You know, when our kids were growing up, each of them went through a phase when they kept asking, “Why?” And you’d give them one answer, then another, then another, and then you never wanted to hear that word ever again, because an answer just led to another question. I sometimes feel that way when I try to seriously think about books I’ve read.
When I finish a book, HH always asks, “How did you like it? Was it good?” And then we have a great discussion about books and writing. But every once in a while, I frustrate him, and I really frustrate me, because I say, “Everything in the book was great, but I just couldn’t get into it for some reason.” And, in all honesty, that drives me a little crazy. Because then, the next logical question is “Why?”, and I don’t always have an answer.
When I finish reading a book, I want to know what in it worked for me and what didn’t. I learn a lot from that. So when I say, “It had a great plot, great characters, lots of twists and turns, and a solid mystery,” and then I add, “but it didn’t hold my interest.” I mean, I have to ask myself, What else is there? What was missing? Why did I like the last book in the series but had to work to finish this one? And I’ve had that happen to me a few times lately. And it’s annoying. Mostly, because I’ve picked up a few books that were only written sort of haphazardly–not the best word choices or character arcs or spelling–and they kept me entertained from start to finish. So what’s the deal?
I finally figured it out this morning. I can forgive the occasional sag in a plot, the occasional lackluster description. But when the protagonist is as clueless about where the plot’s going as I feel, and I can’t see where the clues or events are headed, I know I’m in trouble. Now, some authors I trust enough that I know eventually they’ll find their way. But my reading enthusiasm gets mired in the meantime.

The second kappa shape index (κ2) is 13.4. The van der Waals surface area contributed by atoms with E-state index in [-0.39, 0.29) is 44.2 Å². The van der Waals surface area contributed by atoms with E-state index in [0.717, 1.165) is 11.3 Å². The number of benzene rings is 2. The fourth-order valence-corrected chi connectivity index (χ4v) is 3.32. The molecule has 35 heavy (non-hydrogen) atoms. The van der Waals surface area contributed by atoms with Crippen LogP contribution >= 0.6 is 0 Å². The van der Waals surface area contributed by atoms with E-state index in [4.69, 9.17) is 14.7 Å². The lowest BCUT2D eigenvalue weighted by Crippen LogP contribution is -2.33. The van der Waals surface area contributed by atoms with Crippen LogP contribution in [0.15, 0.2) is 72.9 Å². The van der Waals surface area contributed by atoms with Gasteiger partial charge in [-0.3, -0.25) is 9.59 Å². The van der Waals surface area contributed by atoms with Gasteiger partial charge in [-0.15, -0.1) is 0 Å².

This inspiration was good for me, because I’ve always wondered why I’m not a fan of P.I. fiction. So many of my friends go on and on about how wonderful a certain P.I. is, and I read the same novel and make myself turn the pages until the end. Because it’s just not my thing. When I read a P.I., I feel like I’m just following a person around until he irritates enough people that he’ll get beat up, and once he’s licking his wounds, he might find the one right person who can give him the answer he needs. He solves the case mostly because he’s so stubborn and through dumb luck and elimination of other possible suspects. Okay, I’m not going to win over any P.I. fans with that description, but a gumshoe doesn’t feel like he has the same finesse as a Hercule Poirot who relies on his little grey cells.
I feel the same way about a protagonist in a series I like when she comes up against a case where she doesn’t seem to know which end’s up. She feels lost, trying to solve the case, and so do I. And I don’t like it. I much prefer when the clues just stack up, one on top of the other, and they feel like they’re moving in the right direction. I might not be able to point to the criminal and say, “Aha!”, but I feel like I’m getting closer. Knowing that, I understand why the two books I struggled with bothered me so much. The heroines couldn’t make sense of any of the clues. When they added them up, they didn’t mean anything. And I was frustrated.
Of course, the fine balance in a mystery is to give enough clues to keep the reader involved, but not so many clues that he solves the case too early. That being said, though, I often know who committed the crime and I still enjoy the story. I want to see how the protagonist catches the villain. That, in itself, is satisfying to me.
What about you? What slows you down when you read an author you like, but the book falls short? Do you have any pet peeves? Happy reading…and writing!